Although a UK act of parliament was passed 15 years ago making hunting with dogs illegal, there are so many loopholes available to dedicated huntsmen that they are able to carry on with their activities, with the number of dogs limited to two, as if no such law had been passed.
The Devon and Somerset Staghounds meet two or three times a week to chase and kill wild deer, mainly on Exmoor. The hunt crosses mainly private land, with the assumption being that landowners approve of the hunt’s activities. Indeed, hunt members are usually drawn from among the wealthy landowners and farmers themselves and sometimes project themselves as “custodians of the English countryside.”
The end of a recent hunt – October 1 – was captured on camera by the League Against Cruel Sports, which campaigns vigorously for the Hunting Act to be more robustly enforced.
Emma Judd, Deputy Director of Policy, Campaigns and Communications for the League, told European Daily News that the standard line of the hunts that carry on with their ‘sport’ is the need for animal ‘management.’
“Stag hunting was banned when the Hunting Act came into force 15 years ago, but hunts use exemptions to the law to avoid being prosecuted, for example claiming they’re only pursuing sick or injured animals to kill them when in reality they’ve pursued those same animals for many miles before they stop, exhausted, and are shot.
“As our footage shows, the poor stag was chased to exhaustion, whipped and forced to jump across a road in a bid to escape the horses. This isn’t ‘sport’, it’s animal cruelty.
“The Hunting Act needs to be strengthened to remove these loopholes, and properly protect wild animals from being chased and killed just for entertainment, and the League will continue to lobby the government of the day until this aim is achieved.”
It remains legal to hunt with just two dogs and kill deer as part of animal management, and this ‘management’ purpose is often used to justify the cruelty involved.
If the Hunting Act was strengthened to remove all exemptions then the barriers to prosecuting this behaviour would be removed and animals would be protected from cruelty. The ruling Conservative Party has always pledged to repeal the Hunting Act and return the UK to a nation of hunters. However, following a successful campaign by the League, the Party in its last manifesto instead pledged to make no changes to the Hunting Act – a significant step forward and one that gives the League renewed determination to see the Act strengthened, the League says.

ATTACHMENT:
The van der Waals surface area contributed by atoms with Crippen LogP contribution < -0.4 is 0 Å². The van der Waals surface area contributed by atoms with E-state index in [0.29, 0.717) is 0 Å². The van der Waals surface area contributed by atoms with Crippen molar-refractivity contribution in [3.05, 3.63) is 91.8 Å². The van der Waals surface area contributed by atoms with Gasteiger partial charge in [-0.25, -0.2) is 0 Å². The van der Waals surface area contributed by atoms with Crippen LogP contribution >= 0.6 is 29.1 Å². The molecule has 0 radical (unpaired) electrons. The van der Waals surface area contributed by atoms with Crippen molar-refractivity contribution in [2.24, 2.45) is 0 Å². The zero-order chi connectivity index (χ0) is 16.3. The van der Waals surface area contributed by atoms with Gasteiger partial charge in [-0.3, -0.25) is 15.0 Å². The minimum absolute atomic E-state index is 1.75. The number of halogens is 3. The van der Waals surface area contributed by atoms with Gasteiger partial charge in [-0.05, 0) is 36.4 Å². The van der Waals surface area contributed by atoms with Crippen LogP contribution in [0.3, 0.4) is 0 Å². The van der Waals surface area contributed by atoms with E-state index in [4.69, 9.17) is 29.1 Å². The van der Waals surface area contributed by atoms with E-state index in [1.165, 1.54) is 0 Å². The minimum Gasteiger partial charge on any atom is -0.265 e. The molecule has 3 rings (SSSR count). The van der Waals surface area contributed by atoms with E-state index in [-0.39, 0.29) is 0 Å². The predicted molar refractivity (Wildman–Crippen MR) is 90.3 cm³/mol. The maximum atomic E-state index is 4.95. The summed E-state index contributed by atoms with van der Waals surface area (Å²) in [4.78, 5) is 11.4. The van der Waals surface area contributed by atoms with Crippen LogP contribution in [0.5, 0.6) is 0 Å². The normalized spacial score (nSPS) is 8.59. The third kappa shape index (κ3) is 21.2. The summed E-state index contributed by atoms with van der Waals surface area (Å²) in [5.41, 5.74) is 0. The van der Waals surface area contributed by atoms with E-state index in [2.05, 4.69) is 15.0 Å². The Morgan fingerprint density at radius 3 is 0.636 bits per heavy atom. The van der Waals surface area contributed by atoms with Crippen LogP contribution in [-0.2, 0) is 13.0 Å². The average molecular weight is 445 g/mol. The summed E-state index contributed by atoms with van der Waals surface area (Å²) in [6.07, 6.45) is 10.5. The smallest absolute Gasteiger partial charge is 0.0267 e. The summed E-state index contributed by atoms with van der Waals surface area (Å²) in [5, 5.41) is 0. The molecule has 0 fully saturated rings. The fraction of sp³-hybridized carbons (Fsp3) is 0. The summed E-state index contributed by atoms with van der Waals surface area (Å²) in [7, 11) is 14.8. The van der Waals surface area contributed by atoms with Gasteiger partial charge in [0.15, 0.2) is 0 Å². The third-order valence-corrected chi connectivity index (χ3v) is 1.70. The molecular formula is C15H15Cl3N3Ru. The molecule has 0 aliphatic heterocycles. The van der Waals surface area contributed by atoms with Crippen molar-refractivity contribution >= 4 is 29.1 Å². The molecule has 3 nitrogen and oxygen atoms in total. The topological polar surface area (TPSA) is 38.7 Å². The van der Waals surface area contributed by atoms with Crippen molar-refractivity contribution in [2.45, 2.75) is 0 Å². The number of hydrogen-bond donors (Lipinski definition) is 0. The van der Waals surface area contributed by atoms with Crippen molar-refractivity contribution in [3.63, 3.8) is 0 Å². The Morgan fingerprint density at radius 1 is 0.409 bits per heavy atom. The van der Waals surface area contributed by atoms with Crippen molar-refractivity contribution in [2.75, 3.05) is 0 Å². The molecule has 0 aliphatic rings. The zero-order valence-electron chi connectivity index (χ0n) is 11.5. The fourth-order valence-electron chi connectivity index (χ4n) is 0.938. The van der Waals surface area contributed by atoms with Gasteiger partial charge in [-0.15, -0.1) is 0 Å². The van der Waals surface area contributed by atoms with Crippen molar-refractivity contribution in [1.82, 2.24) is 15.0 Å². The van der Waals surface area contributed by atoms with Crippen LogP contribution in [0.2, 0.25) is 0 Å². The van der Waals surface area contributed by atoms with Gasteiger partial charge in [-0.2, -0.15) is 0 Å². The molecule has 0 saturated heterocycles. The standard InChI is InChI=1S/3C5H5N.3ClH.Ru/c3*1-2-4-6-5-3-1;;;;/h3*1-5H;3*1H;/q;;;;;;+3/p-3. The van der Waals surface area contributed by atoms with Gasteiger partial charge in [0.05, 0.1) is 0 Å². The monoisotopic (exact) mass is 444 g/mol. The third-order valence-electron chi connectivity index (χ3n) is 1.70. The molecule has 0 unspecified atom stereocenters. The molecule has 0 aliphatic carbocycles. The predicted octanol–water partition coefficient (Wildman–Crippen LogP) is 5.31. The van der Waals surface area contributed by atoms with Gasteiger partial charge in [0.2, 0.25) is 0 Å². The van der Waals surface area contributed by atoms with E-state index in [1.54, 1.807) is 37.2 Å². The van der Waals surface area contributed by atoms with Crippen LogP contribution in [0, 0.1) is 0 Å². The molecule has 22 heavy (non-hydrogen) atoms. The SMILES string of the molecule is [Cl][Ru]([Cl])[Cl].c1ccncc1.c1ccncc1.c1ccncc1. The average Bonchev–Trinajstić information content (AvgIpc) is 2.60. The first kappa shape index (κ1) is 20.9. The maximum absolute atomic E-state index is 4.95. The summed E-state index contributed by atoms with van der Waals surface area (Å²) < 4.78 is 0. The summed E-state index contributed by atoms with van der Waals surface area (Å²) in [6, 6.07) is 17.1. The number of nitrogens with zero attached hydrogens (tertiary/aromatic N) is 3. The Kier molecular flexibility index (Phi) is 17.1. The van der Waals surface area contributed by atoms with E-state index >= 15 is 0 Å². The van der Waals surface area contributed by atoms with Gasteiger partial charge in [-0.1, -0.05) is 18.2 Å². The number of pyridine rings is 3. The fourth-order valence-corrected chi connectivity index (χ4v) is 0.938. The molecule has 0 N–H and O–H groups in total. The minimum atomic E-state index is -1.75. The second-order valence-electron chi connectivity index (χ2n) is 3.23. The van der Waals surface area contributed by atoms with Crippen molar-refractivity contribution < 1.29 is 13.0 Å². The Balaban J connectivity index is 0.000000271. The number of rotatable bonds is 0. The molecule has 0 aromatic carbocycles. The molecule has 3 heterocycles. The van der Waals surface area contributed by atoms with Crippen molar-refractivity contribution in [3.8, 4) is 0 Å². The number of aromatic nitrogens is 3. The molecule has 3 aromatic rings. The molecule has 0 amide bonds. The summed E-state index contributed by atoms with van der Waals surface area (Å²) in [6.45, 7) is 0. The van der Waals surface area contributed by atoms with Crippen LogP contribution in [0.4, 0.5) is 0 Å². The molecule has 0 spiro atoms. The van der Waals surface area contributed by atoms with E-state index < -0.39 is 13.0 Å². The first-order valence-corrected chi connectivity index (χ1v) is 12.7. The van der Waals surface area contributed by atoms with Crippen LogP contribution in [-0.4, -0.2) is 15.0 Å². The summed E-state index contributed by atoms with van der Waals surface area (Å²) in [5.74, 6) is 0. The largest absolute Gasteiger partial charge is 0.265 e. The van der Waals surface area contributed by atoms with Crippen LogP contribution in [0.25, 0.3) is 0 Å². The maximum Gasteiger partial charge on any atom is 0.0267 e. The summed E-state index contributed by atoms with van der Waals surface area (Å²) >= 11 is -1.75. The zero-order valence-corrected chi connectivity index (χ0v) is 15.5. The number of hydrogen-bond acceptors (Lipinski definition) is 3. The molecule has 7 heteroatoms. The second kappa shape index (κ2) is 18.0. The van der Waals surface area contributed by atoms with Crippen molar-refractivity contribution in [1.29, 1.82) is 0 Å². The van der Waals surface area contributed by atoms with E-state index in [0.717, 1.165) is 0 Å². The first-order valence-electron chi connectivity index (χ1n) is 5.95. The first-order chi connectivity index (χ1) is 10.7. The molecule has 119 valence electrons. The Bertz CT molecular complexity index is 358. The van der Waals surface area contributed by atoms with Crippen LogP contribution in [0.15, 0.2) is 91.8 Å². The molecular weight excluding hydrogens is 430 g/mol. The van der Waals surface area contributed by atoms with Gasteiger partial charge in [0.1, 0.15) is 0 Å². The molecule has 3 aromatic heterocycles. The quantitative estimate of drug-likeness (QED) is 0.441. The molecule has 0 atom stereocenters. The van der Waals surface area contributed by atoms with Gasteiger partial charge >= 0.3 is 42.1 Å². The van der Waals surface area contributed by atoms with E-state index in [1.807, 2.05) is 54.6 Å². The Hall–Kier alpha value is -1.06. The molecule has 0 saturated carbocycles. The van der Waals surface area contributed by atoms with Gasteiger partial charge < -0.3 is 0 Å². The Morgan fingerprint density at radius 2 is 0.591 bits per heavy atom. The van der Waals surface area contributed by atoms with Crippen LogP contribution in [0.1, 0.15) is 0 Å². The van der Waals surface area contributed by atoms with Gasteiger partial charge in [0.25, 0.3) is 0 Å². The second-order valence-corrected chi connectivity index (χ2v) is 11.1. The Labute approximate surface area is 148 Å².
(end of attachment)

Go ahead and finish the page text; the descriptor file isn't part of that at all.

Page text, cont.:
The League says it will always report illegal activity to the police. It is for the police and the Crown Prosecution Service to then determine whether there is a case to answer. However, there were fewer than 500 prosecutions under the Act from 2005 to 2018, and over that period there has been a steady annual decline.
The opposition Labour Party has committed to strengthening the Hunting Act should it return to government.
When The Times newspaper passed on video footage of the October 1 hunt to the Countryside Alliance, the pro-hunting organisation offered the unlikely explanation that the hunt had found an injured stag that “required immediate euthanasia.”
A video was shot by two undercover observers, at a safe distance from hunt supporters, three hours into the chase, showing the horsemen cracking whips at the animal to make it try to keep moving and so extend their own pleasure. Later, supporters shouted and encircled the animal, which was exhausted and distressed, before a marksman killed it.
The Countryside Alliance told The Times: “The Devon and Somerset Staghounds have managed the deer of Exmoor for over 100 years, resulting in the healthiest population of red deer in the country.” The Devon and Somerset Staghounds declined to comment.
Tellingly, organised deer and fox hunts fall outside coronavirus restrictions, which limit sports activities to 30 participants. At the recent meeting of the Devon and Somerset Staghounds, about 40 riders were present and so many supporters that 80 vehicles were counted.
It is not unusual for traffic on rural roads to be blocked either by supporters, known as followers, or mounted huntsmen.
UK Prime Minister Boris Johnson has declared himself to have been an enthusiastic hunter when younger, saying he “loved” hunting with dogs, in part because of the “semi-sexual relation with the horse” and the “military-style pleasure” of moving as a unit.
According to the Independent newspaper, the future prime minister argued that the imposition of the hunting ban was “not about cruelty, but “a Marxian attack” by the then Labour government on the upper class.
PHOTO: A still from the video shot by undercover investigators for the League Against Cruel Sports